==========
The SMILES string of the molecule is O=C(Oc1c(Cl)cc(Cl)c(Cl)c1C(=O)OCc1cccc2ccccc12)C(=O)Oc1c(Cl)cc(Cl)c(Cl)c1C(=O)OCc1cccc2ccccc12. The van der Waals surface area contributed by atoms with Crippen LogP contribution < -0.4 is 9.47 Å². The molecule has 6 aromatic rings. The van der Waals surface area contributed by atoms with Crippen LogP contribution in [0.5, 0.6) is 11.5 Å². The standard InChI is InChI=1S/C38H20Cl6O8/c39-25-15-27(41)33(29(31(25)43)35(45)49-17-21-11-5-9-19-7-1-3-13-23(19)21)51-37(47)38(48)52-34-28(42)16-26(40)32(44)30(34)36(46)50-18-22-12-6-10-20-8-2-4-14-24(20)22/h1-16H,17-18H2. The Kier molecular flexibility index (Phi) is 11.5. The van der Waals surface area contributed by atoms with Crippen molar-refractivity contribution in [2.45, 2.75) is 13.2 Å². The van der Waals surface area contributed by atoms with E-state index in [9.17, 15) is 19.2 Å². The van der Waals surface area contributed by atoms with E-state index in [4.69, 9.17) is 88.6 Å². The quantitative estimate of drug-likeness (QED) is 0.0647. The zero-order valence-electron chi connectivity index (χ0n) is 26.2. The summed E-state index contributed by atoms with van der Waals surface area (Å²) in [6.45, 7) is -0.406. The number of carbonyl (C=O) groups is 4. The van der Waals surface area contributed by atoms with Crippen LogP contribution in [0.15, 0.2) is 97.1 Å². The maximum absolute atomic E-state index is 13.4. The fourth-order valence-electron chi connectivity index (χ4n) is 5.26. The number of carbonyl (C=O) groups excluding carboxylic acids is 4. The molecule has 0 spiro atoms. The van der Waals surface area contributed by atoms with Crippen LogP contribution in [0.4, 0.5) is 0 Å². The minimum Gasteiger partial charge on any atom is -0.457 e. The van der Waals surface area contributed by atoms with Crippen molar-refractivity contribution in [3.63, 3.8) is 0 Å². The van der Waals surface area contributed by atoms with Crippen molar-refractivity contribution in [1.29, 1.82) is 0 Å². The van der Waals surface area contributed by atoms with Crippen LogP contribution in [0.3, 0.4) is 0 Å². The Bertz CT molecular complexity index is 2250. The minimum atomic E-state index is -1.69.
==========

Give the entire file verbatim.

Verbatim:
The SMILES string of the molecule is O=C(Oc1c(Cl)cc(Cl)c(Cl)c1C(=O)OCc1cccc2ccccc12)C(=O)Oc1c(Cl)cc(Cl)c(Cl)c1C(=O)OCc1cccc2ccccc12. The van der Waals surface area contributed by atoms with Crippen LogP contribution < -0.4 is 9.47 Å². The molecule has 6 aromatic rings. The van der Waals surface area contributed by atoms with Crippen LogP contribution in [0.5, 0.6) is 11.5 Å². The standard InChI is InChI=1S/C38H20Cl6O8/c39-25-15-27(41)33(29(31(25)43)35(45)49-17-21-11-5-9-19-7-1-3-13-23(19)21)51-37(47)38(48)52-34-28(42)16-26(40)32(44)30(34)36(46)50-18-22-12-6-10-20-8-2-4-14-24(20)22/h1-16H,17-18H2. The Kier molecular flexibility index (Phi) is 11.5. The van der Waals surface area contributed by atoms with Crippen molar-refractivity contribution in [2.45, 2.75) is 13.2 Å². The van der Waals surface area contributed by atoms with E-state index in [9.17, 15) is 19.2 Å². The van der Waals surface area contributed by atoms with E-state index in [4.69, 9.17) is 88.6 Å². The quantitative estimate of drug-likeness (QED) is 0.0647. The zero-order valence-electron chi connectivity index (χ0n) is 26.2. The summed E-state index contributed by atoms with van der Waals surface area (Å²) in [6.45, 7) is -0.406. The number of carbonyl (C=O) groups is 4. The van der Waals surface area contributed by atoms with Crippen LogP contribution in [0.15, 0.2) is 97.1 Å². The maximum absolute atomic E-state index is 13.4. The fourth-order valence-electron chi connectivity index (χ4n) is 5.26. The number of carbonyl (C=O) groups excluding carboxylic acids is 4. The molecule has 0 spiro atoms. The van der Waals surface area contributed by atoms with Crippen LogP contribution in [0.4, 0.5) is 0 Å². The minimum Gasteiger partial charge on any atom is -0.457 e. The van der Waals surface area contributed by atoms with Crippen molar-refractivity contribution in [3.63, 3.8) is 0 Å². The van der Waals surface area contributed by atoms with Crippen molar-refractivity contribution in [1.29, 1.82) is 0 Å². The van der Waals surface area contributed by atoms with Crippen LogP contribution in [0.3, 0.4) is 0 Å². The Bertz CT molecular complexity index is 2250. The minimum atomic E-state index is -1.69.